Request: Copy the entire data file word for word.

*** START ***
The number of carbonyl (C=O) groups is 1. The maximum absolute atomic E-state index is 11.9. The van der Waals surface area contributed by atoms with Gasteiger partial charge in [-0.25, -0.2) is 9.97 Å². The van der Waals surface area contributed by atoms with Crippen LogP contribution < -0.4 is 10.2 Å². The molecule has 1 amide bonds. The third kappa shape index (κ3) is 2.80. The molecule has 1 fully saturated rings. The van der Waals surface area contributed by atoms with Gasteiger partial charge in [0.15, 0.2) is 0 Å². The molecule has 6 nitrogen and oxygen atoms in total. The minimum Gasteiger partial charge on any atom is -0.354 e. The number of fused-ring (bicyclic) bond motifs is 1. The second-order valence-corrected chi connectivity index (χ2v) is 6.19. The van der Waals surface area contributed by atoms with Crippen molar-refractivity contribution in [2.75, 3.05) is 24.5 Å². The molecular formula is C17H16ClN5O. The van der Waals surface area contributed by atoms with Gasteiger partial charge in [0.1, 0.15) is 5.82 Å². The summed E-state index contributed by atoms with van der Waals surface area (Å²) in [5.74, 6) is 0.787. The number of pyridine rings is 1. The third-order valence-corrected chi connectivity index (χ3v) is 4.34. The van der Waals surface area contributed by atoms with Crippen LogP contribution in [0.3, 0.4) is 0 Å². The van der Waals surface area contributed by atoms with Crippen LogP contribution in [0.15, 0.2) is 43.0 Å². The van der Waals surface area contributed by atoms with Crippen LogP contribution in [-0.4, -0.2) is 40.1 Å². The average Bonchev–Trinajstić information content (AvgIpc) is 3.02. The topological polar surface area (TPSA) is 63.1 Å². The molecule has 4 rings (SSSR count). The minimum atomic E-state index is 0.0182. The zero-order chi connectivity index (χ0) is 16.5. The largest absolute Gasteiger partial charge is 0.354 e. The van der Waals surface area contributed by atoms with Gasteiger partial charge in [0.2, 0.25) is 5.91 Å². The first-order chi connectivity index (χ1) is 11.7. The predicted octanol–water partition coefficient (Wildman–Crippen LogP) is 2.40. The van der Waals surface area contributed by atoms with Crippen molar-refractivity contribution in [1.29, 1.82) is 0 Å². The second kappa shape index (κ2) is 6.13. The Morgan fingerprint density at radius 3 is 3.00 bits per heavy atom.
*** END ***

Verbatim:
The number of carbonyl (C=O) groups is 1. The maximum absolute atomic E-state index is 11.9. The van der Waals surface area contributed by atoms with Gasteiger partial charge in [-0.25, -0.2) is 9.97 Å². The van der Waals surface area contributed by atoms with Crippen LogP contribution < -0.4 is 10.2 Å². The molecule has 1 amide bonds. The third kappa shape index (κ3) is 2.80. The molecule has 1 fully saturated rings. The van der Waals surface area contributed by atoms with Gasteiger partial charge in [0.15, 0.2) is 0 Å². The molecule has 6 nitrogen and oxygen atoms in total. The minimum Gasteiger partial charge on any atom is -0.354 e. The number of fused-ring (bicyclic) bond motifs is 1. The second-order valence-corrected chi connectivity index (χ2v) is 6.19. The van der Waals surface area contributed by atoms with Crippen molar-refractivity contribution in [2.75, 3.05) is 24.5 Å². The molecular formula is C17H16ClN5O. The van der Waals surface area contributed by atoms with Gasteiger partial charge in [0.1, 0.15) is 5.82 Å². The summed E-state index contributed by atoms with van der Waals surface area (Å²) in [5.74, 6) is 0.787. The number of pyridine rings is 1. The third-order valence-corrected chi connectivity index (χ3v) is 4.34. The van der Waals surface area contributed by atoms with Crippen LogP contribution in [0.3, 0.4) is 0 Å². The van der Waals surface area contributed by atoms with Crippen LogP contribution in [0.15, 0.2) is 43.0 Å². The van der Waals surface area contributed by atoms with Crippen LogP contribution in [-0.4, -0.2) is 40.1 Å². The average Bonchev–Trinajstić information content (AvgIpc) is 3.02. The topological polar surface area (TPSA) is 63.1 Å². The molecule has 4 rings (SSSR count). The minimum atomic E-state index is 0.0182. The zero-order chi connectivity index (χ0) is 16.5. The largest absolute Gasteiger partial charge is 0.354 e. The van der Waals surface area contributed by atoms with Gasteiger partial charge in [0.2, 0.25) is 5.91 Å². The first-order chi connectivity index (χ1) is 11.7. The predicted octanol–water partition coefficient (Wildman–Crippen LogP) is 2.40. The van der Waals surface area contributed by atoms with Crippen molar-refractivity contribution in [1.29, 1.82) is 0 Å². The second kappa shape index (κ2) is 6.13. The Morgan fingerprint density at radius 3 is 3.00 bits per heavy atom.